Things are pretty bad in the profession of journalism when a reporter can be an Ethics Hero by simply staying objective and stating the obvious, but such is the wretched state of journalism ethics in 2017.
As mentioned in the earlier post, CNN immediately avoided journalism and defaulted to partisan Obama Administration defense mode when it was revealed that Obama National Security Advisor Susan Rice “unmasked” Trump campaign personnel whose conversations were inadvertently picked up in security surveillance. Rather than examining the story, objectively, factually, CNN anchors Don Lemon and Chris Cuomo declared the story, respectively, a Trump-manufactured diversion and “fake news.” (The New York Times did its part by burying the Rice story on page A-11.)
CNN’s John King, however, bravely eschewed the company line, that line being “partisan spin.” Showing a video from last month, King began…
“This is Susan Rice a short time ago on the PBS Newshour with Judy Woodruff. When asked at first, her name was not involved at first in the conversation at this point. When asked at first the House Intelligence Committee chairman Devin Nunes says there was unmasking done by Obama administration officials.”
Now he runs the tape…Woodruff’s question was, ” I began by asking about the allegations leveled today by House Intelligence Committee Chairman Devin Nunes that Trump transition officials, including the president, may have been swept up in surveillance of foreigners at the end of the Obama administration.”
SUSAN RICE: I know nothing about this. I was surprised to see reports from Chairman Nunes on that count today. I really don’t know to what Chairman Nunes was referring. But he said that whatever he was referring to was a legal lawful surveillance and that it was potentially incidental collection on American citizens.
The clip ends.
KING: Uh, remember the beginning of that. “I know nothing about this.” This is the same Susan Rice moments ago on MSNBC.
He runs the second clip.
RICE: There occasions when I would receive a report in which a U.S. person was referred to. Name not provided. Just U.S. person. And sometimes in that context in order to understand the importance of the report and assess its significance it was necessary to find out or request the information as to who that U.S. official was.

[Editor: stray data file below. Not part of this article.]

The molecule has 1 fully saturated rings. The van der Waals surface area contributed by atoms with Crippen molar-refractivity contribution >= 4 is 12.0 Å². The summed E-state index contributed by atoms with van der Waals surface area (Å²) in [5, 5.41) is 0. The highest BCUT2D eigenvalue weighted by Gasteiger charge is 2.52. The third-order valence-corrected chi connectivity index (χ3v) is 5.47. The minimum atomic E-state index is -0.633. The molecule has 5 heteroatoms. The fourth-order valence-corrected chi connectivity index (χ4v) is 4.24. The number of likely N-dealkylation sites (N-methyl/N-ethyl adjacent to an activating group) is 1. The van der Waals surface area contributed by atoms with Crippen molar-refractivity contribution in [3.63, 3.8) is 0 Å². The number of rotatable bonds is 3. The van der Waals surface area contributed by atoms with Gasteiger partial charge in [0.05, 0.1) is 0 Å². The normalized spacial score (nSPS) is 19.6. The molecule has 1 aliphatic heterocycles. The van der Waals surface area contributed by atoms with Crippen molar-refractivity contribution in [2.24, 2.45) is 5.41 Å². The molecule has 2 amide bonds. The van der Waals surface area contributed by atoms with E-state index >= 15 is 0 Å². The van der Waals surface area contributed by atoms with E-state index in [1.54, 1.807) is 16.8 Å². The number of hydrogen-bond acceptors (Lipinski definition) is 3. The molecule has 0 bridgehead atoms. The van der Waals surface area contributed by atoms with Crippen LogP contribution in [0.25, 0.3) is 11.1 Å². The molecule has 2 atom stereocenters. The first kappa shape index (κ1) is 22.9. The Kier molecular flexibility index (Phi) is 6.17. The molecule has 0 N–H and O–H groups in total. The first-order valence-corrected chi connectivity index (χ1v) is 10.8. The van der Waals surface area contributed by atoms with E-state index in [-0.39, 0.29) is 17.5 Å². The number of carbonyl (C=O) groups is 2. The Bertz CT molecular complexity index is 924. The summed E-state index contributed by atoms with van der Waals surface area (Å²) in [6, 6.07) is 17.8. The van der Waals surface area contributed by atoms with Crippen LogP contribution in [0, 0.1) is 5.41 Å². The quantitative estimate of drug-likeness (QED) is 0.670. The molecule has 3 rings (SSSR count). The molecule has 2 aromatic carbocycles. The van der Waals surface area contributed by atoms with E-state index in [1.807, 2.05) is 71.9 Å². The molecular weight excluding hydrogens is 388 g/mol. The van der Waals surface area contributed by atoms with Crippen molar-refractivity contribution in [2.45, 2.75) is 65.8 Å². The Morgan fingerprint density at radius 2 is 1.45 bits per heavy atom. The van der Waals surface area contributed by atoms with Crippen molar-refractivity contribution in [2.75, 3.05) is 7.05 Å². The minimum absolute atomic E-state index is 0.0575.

The clip ends.
KING: Not to be a jerk here but will the real Susan Rice please stand up?
Added guest Yahoo! News chief Washington correspondent Olivier Knox:
KNOX: The second part of that on MSNBC there a perfectly logical explanation on how unmasking works but the problem is the previous comment in which she denies any knowledge of it so she can’t in the same breath…
KING: Welcome to the witness list.
KNOX: Yeah, I mean, come on!
Translation: If what Rice did was innocent and unremarkable, why did she initially deny she did it?
The National Review fills in what King only hints at:
So in two weeks, we went from “I know nothing about this” to “yes, I requested the ‘unmasking’ of these individuals, and it was perfectly appropriate and legal.” Also notice this careful denial: …the notion that — which some people are trying to suggest, that by asking for the identity of an American person, that is the same as leaking it, is completely false. There’s no equivalence between so-called unmasking and leaking. No, but once information is unmasked, it’s a heck of a lot easier to leak, now, isn’t it? On January 12, when Susan Rice and all of her deputies were still in their jobs, Washington Post columnist David Ignatius cited a source that was a “a senior U.S. government official” declaring that Michael “Flynn phoned Russian Ambassador Sergey Kislyak several times on Dec. 29.” That information and the contents of the call are classified; whoever leaked the information to Ignatius committed a crime. Rice denies leaking the information. Of course, she also insisted the Benghazi attack was a “spontaneous protest” and denied that it was “premeditated or preplanned”; and that Bowe Bergdahl served the United States with “honor and distinction.”* Maybe it was her, maybe it wasn’t, but no one with any sense should trust her denial; saying otherwise would be admitting to a crime.
Exactly. It wasn’t perfect, but let’s credit John King for refusing to join his colleagues’ unethical practices.
*In the earlier article, I failed to mention this glaring example of Rice’s recurring role as the purveyor of convenient Obama administration false narratives.